Bassist Tim Wright, of Pere Ubu and DNA, Dies

Pioneering punk also worked with Brian Eno and David Byrne

August 7, 2013 10:35 AM ET
Tim Wright A Taste of DNA
The back cover of DNA, 'A Taste of DNA.'
Courtesy of American Clavé

Tim Wright, bassist in the pioneering punk-era bands Pere Ubu and DNA, died Sunday, former Pere Ubu bandmate David Thomas posted on Facebook. The cause of death and Wright's age weren't available.

Random Notes: Hottest Rock Pictures

Wright was a founding member of Pere Ubu in 1975 and played on the Cleveland group's early singles, including "30 Seconds Over Tokyo" and "Final Solution." He also appears on a pair of songs on Pere Ubu's 1978 debut LP, The Modern Dance, though he left the self-described avant-garage band that year and moved to New York, where he joined Arto Lindsay's no-wave group DNA – but not in time to play on Brian Eno's influential No New York compilation of no-wave acts.

The sound of DNA changed when Wright joined the band – he played bass, while his predecessor in the group was a keyboardist – and the trio influenced subsequent punk and underground rockers, including Sonic Youth. Wright was a member of DNA until the band broke up in 1982. He also worked with Eno and David Byrne on their 1981 album My Life in the Bush of Ghosts. Prior to his death, Wright was writing songs and working as a musician and tour technician.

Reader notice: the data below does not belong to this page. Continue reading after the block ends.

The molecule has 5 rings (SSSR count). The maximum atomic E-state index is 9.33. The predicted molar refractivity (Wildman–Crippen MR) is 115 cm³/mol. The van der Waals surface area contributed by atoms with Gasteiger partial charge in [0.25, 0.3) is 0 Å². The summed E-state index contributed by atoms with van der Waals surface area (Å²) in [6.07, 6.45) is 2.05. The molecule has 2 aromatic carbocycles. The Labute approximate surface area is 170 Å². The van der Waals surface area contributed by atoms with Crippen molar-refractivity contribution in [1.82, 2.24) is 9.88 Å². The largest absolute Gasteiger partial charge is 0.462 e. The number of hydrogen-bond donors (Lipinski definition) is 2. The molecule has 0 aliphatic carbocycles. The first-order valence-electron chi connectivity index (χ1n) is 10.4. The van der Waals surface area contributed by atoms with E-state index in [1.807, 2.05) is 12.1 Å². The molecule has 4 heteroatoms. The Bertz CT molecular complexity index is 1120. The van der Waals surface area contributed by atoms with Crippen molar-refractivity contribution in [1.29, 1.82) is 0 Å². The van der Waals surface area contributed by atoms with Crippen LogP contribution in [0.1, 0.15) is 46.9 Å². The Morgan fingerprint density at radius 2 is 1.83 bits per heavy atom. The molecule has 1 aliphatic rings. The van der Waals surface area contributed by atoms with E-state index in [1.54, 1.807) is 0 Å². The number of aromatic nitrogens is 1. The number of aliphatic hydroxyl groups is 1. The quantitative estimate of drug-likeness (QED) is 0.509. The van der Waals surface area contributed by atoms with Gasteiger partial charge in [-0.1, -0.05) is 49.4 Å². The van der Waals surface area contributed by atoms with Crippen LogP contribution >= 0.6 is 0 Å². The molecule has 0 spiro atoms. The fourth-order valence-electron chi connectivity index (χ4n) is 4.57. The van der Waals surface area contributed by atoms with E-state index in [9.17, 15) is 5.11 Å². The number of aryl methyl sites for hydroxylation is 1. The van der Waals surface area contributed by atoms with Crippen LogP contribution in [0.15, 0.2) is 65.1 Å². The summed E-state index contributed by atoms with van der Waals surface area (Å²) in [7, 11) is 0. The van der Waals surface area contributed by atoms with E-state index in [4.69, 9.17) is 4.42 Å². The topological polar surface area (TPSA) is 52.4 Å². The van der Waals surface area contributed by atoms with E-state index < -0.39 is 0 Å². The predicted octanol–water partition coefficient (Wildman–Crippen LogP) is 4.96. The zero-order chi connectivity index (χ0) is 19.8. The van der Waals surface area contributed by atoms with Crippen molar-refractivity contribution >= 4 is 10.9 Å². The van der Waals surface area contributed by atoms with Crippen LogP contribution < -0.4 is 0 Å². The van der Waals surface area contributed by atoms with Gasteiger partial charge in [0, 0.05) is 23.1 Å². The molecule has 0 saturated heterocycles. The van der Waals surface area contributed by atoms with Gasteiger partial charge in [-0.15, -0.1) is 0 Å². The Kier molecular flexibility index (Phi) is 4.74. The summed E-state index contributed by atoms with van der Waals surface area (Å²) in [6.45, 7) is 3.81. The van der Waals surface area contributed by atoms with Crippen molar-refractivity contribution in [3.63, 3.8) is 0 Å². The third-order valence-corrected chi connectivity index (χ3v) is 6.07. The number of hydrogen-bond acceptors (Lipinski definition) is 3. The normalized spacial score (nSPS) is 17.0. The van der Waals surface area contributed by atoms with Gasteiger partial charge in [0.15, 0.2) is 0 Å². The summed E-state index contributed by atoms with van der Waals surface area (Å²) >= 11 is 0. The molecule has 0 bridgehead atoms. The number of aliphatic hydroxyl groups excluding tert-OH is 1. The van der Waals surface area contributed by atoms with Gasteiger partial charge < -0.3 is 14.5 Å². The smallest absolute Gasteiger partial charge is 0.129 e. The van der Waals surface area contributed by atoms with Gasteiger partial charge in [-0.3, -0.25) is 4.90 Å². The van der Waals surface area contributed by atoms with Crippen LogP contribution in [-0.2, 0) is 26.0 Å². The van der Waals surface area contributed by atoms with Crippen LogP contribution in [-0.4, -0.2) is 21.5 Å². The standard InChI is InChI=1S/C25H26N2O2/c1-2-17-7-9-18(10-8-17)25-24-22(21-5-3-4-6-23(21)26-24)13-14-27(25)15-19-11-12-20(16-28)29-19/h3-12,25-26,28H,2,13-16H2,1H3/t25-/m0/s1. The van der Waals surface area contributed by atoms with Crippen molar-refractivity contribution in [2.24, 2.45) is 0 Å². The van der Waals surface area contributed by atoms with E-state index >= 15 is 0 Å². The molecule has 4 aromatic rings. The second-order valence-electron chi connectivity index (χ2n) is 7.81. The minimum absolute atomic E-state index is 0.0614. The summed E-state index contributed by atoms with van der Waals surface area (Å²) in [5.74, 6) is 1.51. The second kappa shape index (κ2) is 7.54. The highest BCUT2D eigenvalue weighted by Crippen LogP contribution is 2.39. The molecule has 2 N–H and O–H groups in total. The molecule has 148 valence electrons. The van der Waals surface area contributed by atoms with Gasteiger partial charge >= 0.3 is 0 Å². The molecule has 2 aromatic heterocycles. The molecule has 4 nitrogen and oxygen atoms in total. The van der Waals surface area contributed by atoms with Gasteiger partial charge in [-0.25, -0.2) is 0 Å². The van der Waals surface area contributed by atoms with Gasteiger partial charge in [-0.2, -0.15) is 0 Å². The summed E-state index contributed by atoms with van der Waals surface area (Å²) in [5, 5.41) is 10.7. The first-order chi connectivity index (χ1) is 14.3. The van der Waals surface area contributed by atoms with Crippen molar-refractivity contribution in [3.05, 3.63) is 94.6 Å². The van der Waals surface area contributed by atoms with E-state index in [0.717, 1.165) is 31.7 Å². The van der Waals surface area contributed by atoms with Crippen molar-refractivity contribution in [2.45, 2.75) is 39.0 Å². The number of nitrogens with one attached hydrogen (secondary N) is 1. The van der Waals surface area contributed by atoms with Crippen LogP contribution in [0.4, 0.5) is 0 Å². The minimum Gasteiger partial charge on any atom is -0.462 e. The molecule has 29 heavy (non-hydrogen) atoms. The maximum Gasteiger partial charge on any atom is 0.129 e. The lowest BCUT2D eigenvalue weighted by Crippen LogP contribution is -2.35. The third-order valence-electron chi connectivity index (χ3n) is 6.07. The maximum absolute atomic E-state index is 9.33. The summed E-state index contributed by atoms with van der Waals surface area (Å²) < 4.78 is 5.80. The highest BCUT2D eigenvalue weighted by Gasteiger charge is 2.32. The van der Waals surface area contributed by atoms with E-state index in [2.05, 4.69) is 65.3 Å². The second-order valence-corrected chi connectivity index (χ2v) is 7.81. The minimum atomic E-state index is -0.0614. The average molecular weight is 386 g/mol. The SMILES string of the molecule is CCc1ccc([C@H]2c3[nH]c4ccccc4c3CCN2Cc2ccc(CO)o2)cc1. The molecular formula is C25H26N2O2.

To read the new issue of Rolling Stone online, plus the entire RS archive: Click Here

Music Main Next

blog comments powered by Disqus
Daily Newsletter

Get the latest RS news in your inbox.

Sign up to receive the Rolling Stone newsletter and special offers from RS and its
marketing partners.


We may use your e-mail address to send you the newsletter and offers that may interest you, on behalf of Rolling Stone and its partners. For more information please read our Privacy Policy.

Song Stories

“Santa Monica”

Everclear | 1996

After his brother and girlfriend both died of drug overdoses, Art Alexakis -- depressed and hooked on drugs himself -- jumped off the Santa Monica Pier in California, determined to die. "It was really stupid," said the Everclear frontman, who would further explore his personal emotional journey in the song "Father of Mine." "I went under the water. Then I said, 'I don't wanna die.'" The song, declaring "Let's swim out past the breakers/and watch the world die," was intended as a manifesto for change, Alexakis said. "Let the world do what it's gonna do and just live on our own."

More Song Stories entries »